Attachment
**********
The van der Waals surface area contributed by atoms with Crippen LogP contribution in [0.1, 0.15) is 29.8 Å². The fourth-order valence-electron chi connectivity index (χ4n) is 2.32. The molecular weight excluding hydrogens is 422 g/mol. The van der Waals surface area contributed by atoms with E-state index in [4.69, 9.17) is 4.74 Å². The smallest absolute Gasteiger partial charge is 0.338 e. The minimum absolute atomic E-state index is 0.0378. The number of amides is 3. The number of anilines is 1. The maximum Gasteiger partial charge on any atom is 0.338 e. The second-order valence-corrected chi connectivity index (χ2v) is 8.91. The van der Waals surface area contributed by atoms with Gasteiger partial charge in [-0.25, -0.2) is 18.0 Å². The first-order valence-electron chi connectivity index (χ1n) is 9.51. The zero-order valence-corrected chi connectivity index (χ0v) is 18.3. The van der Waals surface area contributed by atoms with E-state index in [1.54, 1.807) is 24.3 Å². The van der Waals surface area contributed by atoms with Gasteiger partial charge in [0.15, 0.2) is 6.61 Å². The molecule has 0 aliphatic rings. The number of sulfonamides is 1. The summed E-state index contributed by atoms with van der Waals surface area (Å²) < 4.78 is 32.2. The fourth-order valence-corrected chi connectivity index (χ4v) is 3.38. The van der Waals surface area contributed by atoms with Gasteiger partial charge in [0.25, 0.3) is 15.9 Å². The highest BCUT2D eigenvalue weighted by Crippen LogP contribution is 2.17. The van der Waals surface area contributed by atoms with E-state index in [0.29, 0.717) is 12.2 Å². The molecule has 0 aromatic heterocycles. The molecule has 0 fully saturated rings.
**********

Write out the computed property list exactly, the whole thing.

The van der Waals surface area contributed by atoms with Crippen LogP contribution in [0.1, 0.15) is 29.8 Å². The fourth-order valence-electron chi connectivity index (χ4n) is 2.32. The molecular weight excluding hydrogens is 422 g/mol. The van der Waals surface area contributed by atoms with E-state index in [4.69, 9.17) is 4.74 Å². The smallest absolute Gasteiger partial charge is 0.338 e. The minimum absolute atomic E-state index is 0.0378. The number of amides is 3. The number of anilines is 1. The maximum Gasteiger partial charge on any atom is 0.338 e. The second-order valence-corrected chi connectivity index (χ2v) is 8.91. The van der Waals surface area contributed by atoms with Gasteiger partial charge in [-0.25, -0.2) is 18.0 Å². The first-order valence-electron chi connectivity index (χ1n) is 9.51. The zero-order valence-corrected chi connectivity index (χ0v) is 18.3. The van der Waals surface area contributed by atoms with E-state index in [1.54, 1.807) is 24.3 Å². The van der Waals surface area contributed by atoms with Gasteiger partial charge in [0.15, 0.2) is 6.61 Å². The molecule has 0 aliphatic rings. The number of sulfonamides is 1. The summed E-state index contributed by atoms with van der Waals surface area (Å²) < 4.78 is 32.2. The fourth-order valence-corrected chi connectivity index (χ4v) is 3.38. The van der Waals surface area contributed by atoms with Gasteiger partial charge in [0.25, 0.3) is 15.9 Å². The highest BCUT2D eigenvalue weighted by Crippen LogP contribution is 2.17. The van der Waals surface area contributed by atoms with E-state index in [0.29, 0.717) is 12.2 Å². The molecule has 0 aromatic heterocycles. The molecule has 0 fully saturated rings.